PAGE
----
Khanqah Akhtari - website. 2017. http://www.ka.org.za/content/about-hazrat-maulana-shah-abdul-hamid-ishaq-sahib-daamat-barakaatuhum (accessed October 2017).

Rizvi, Sayyid Mahboob. History of the Dar al Ulum Deoband. Idara e Ihtimam, Darul Ulum, Doband, 1980.

Sheikhul Hadith, Maulana Muhammd Zakaria Al Kandhlawi. The Mashaikh of Chisht. Translated by Majlisul Ulama of South Africa, 1315-1402 hijrah.

 

 

Part One: Before Chist

-

[1] (Tareekhul Islam, 3/247)

[2] (Tareekhul Islam, 3/254)

[3] (Az-Zahabi 2005)(4/240)

[4] (Tareekhul Islam, 4/240)

[5] (The Mashaikh of Chisht, 100-101)

[6] (Tareekhul Islam, 4/242)

[7] (Tarikh Madinatu Dimasyq, 48/383)

[8] (Tarikh Madinatu Dimasyq, 48/389)

[9] (Tarikh Madinatu Dimasyq, 48/391)

[10] (Tareekhul Islam, 4/338)

[11] (The Mashaikh of Chisht, 109)

[12] (Hilyatul Auliya', 7/6-7)

[13] (AT-Tabaqatul Kubra, 1/114)

[14] (The Mashaikh of Chisht, 118) We have not found the biography of Aminuddin Hubairah al Basri in Arabic sources.

[15] Zahabi in the biography of al Karkhi, Fatawa Fiqhiyyah Kubra lil Haitami (1/267) as quoted by Dr. Amjad Rashid in his annotation on (Thabat al Imam Shaikh al Islam Ibn Hajar al Haitami, 117)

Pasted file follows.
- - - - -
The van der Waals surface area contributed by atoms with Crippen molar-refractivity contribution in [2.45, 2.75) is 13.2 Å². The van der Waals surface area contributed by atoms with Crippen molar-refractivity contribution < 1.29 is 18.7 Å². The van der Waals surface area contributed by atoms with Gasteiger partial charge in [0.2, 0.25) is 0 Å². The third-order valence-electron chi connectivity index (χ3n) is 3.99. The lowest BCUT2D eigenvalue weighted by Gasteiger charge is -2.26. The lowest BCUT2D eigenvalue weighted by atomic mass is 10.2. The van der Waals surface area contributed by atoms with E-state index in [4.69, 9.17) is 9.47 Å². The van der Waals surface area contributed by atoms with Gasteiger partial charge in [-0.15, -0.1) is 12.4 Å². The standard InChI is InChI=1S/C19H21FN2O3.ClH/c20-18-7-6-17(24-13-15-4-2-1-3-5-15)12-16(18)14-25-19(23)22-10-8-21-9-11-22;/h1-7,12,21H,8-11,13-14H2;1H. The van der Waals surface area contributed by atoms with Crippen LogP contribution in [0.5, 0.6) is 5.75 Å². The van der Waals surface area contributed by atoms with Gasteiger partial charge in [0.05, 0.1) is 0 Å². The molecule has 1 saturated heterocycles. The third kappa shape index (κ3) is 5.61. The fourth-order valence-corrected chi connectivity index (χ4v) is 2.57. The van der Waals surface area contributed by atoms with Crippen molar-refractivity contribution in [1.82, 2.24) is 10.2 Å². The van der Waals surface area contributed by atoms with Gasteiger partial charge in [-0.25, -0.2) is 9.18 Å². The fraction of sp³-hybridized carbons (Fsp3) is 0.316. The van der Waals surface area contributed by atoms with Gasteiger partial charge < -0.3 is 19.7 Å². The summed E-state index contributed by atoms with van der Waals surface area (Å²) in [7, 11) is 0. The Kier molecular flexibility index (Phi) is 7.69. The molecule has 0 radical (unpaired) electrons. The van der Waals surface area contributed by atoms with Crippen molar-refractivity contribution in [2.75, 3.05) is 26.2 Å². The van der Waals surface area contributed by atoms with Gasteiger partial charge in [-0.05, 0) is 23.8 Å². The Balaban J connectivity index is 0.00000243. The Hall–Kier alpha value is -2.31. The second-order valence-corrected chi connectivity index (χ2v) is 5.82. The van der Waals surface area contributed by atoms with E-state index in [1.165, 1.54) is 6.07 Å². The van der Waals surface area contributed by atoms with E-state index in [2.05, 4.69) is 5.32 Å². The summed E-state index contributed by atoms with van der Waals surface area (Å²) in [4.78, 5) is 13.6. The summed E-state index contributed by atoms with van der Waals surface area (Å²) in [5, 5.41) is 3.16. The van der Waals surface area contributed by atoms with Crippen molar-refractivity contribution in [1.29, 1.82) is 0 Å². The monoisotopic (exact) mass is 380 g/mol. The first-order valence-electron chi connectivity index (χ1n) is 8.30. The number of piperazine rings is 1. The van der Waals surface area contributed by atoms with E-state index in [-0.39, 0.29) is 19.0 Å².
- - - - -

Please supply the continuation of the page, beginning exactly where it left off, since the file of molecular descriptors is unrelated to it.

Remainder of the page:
[16] See conflict opions of Zahabi in both Siyar (7/425), (6/144) and Tarikhul Islam (4/362), (3/627). Also Ibnu Hajar in Fatawa Fiqhiyyah Kubra (1/267).

[17] (Thabat al Imam Shaikh al Islam Ibn Hajar al Haitami, 116)

[18] (Tareekhul Islam, 7/518)

[19] (The Mashaikh of Chisht, 121)

[20] (Sifatus Safwah, 737)

[21] (AT-Tabaqatul Kubra, 1/185)

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Part Two: Chistiyyah in Chist (7 personalities)

-

[22] (The Mashaikh of Chisht, 122)

[23] (The Mashaikh of Chisht, 124)

[24] (The Mashaikh of Chisht, 126-127)

[25] (The Mashaikh of Chisht, 128-129)

[26] (The Mashaikh of Chisht, 130-131)

[27] (The Mashaikh of Chisht, 132-133)

[28] (The Mashaikh of Chisht, 134-135)

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Part Three: Early Chistiyyah in India (9 personalities)

-

[29] (Nuzhatul Khawatir wa Bahjatul Masami' wan Nawathir, 1/91)

[30] (The Mashaikh of Chisht, 138) 

[31] (Nuzhatul Khawatir wa Bahjatul Masami' wan Nawathir, 1/114)

[32] (The Mashaikh of Chisht, 142-143)

[33] (The Mashaikh of Chisht, 146)

[34] (Nuzhatul Khawatir wa Bahjatul Masami' wan Nawathir, 1/127)

[35] (Nuzhatul Khawatir wa Bahjatul Masami' wan Nawathir, 1/108)

[36] (The Mashaikh of Chisht, 148)

[37] (Nuzhatul Khawatir wa Bahjatul Masami' wan Nawathir, 2/163)

[38] (The Mashaikh of Chisht, 150)

[39] (Nuzhatul Khawatir wa Bahjatul Masami' wan Nawathir, 2/202)

[40] (The Mashaikh of Chisht, 152)

[41] (Nuzhatul Khawatir wa Bahjatul Masami' wan Nawathir, 3/229)